• Mascot Mook: Subverted. They're one of the most famous units of the Starcraft franchise thanks to the Zerg Rush meme being known even outside the RTS realm, but most official material uses Hydralisks to represent the Zerg.
  • Metamorphosis Monster: They can mutate into Banelings in StarCraft II.
  • Power Gives You Wings: In the sequel, they sprout locust-like wings upon completion of Metabolic Boost.
  • Sequence Breaking: The act of spawning Zerglings as fast as the game allows BEFORE a proper economy can be set up is what lead to the original instances of Zerg Rush. Nowadays people are wise to early rushes and start setting up defenses accordingly.
  • Weaksauce Weakness: In Wings of Liberty, Donny Vermillion claims they are allergic to lemon juice. At first, this seems like more propaganda, but Abathur confirms this in Heart of the Swarm.
  • Wings Do Nothing: For obvious reasons their wings in the sequel don't actually let the Zergling fly. Averted in Heart of the Swarm's campaign; the wings are exclusive to the Raptor, who leap up cliffs and jump at enemy units.
  • Zerg Rush: The Trope Namer and Trope Codifier. The Zergling's low cost and the fact they hatch two from an egg makes it quick and cheap to get a massive army of them, but they have only 35 HP and die quickly. The Swarmling in Heart of the Swarm makes them even better at this trope, mutating in seconds and mutating three from an egg.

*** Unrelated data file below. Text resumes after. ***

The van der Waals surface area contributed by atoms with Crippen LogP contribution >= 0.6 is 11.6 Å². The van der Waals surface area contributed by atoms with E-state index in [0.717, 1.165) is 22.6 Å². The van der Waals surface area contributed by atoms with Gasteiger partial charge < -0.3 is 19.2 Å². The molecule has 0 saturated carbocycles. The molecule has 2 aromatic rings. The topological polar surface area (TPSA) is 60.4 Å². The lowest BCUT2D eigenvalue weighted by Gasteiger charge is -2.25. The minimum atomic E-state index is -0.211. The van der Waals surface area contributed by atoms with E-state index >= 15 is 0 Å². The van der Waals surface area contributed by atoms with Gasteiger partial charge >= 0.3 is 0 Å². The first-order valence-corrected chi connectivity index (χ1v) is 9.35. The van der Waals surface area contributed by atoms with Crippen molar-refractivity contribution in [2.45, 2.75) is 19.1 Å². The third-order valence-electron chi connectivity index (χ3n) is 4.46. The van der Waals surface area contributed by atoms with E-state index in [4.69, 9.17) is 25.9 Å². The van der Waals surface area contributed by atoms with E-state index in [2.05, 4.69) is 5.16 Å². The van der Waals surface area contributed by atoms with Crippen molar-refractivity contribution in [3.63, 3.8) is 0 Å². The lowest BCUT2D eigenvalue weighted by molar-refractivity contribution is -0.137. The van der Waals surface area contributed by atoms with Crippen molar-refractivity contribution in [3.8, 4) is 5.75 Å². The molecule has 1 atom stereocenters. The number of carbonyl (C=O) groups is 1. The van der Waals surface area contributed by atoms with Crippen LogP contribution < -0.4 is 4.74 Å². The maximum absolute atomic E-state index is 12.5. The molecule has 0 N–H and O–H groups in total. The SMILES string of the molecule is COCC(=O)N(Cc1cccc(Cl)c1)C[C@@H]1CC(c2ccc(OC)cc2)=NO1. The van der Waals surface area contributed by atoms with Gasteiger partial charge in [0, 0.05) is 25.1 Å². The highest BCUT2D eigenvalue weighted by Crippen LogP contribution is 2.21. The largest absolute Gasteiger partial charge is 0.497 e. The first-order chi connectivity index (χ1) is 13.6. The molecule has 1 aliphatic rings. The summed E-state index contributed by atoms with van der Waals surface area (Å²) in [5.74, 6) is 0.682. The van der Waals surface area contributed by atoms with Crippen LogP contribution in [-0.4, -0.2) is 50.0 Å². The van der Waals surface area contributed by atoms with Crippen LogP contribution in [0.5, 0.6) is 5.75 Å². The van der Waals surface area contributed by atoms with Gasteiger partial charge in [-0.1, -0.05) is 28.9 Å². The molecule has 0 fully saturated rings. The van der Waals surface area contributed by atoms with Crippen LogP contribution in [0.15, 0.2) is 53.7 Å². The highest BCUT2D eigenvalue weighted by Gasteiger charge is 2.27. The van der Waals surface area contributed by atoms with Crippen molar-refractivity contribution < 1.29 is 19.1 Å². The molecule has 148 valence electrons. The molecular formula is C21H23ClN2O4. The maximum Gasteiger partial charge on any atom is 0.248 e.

Queen (ground)
A ground-based unit that specializes in supporting the development of the base with various abilities and providing a pinch ranged attack against early raids.

In Heart of the Swarm, her abilities undergo another change for the campaign. Now called the Swarm Queen, she's the only source of spreading Creep via her Creep Tumors ability, and she's lost her ability to induce hatcheries to produce extra Larvae (since hatcheries now produce up to nine instead of the original three).

  • Balance Buff: In the Heart of the Swarm campaign, the Swarm Queen mutates almost twice as fast as the usual Queen, moves much faster off Creep, and their Transfusion ability is auto-cast, though it heals much less HP. The short of it, rather than a Squishy Wizard base supporter, the Swarm Queen is more a combination Hydralisk and Medic, and a potent supporter for armies on the frontlines.
  • Boring, but Practical: The Creep Tumors they can spawn. They do absolutely nothing other than generate creep, provide vision, and have the ability to spawn another Creep Tumor. However, and since Creep Tumors are burrowed, they are incredibly cost-efficient scouts (they only cost 25 energy from a Queen, or the single Spawn Creep Tumor use each tumor has) as you can keep track of anything the enemy is doing while on creep (and know if they are bringing out Detectors), while also giving your Zerg army extra mobility and build radius.
  • Combat Medic:
    • While not their main role, Queens have the ability to heal biological units or structures with Transfusion, and can work as an emergency ranged attacker.
    • The Swarm Queen from the campaign and Co-op mode are much more suited for this role than the regular Queen, as it's much faster off creep, has Transfusion as an auto-cast ability and lacks the ability to have hatcheries spawn additional larvae. This makes Swarm Queens far more involved as support units in an army, rather than staying behind to increase unit production.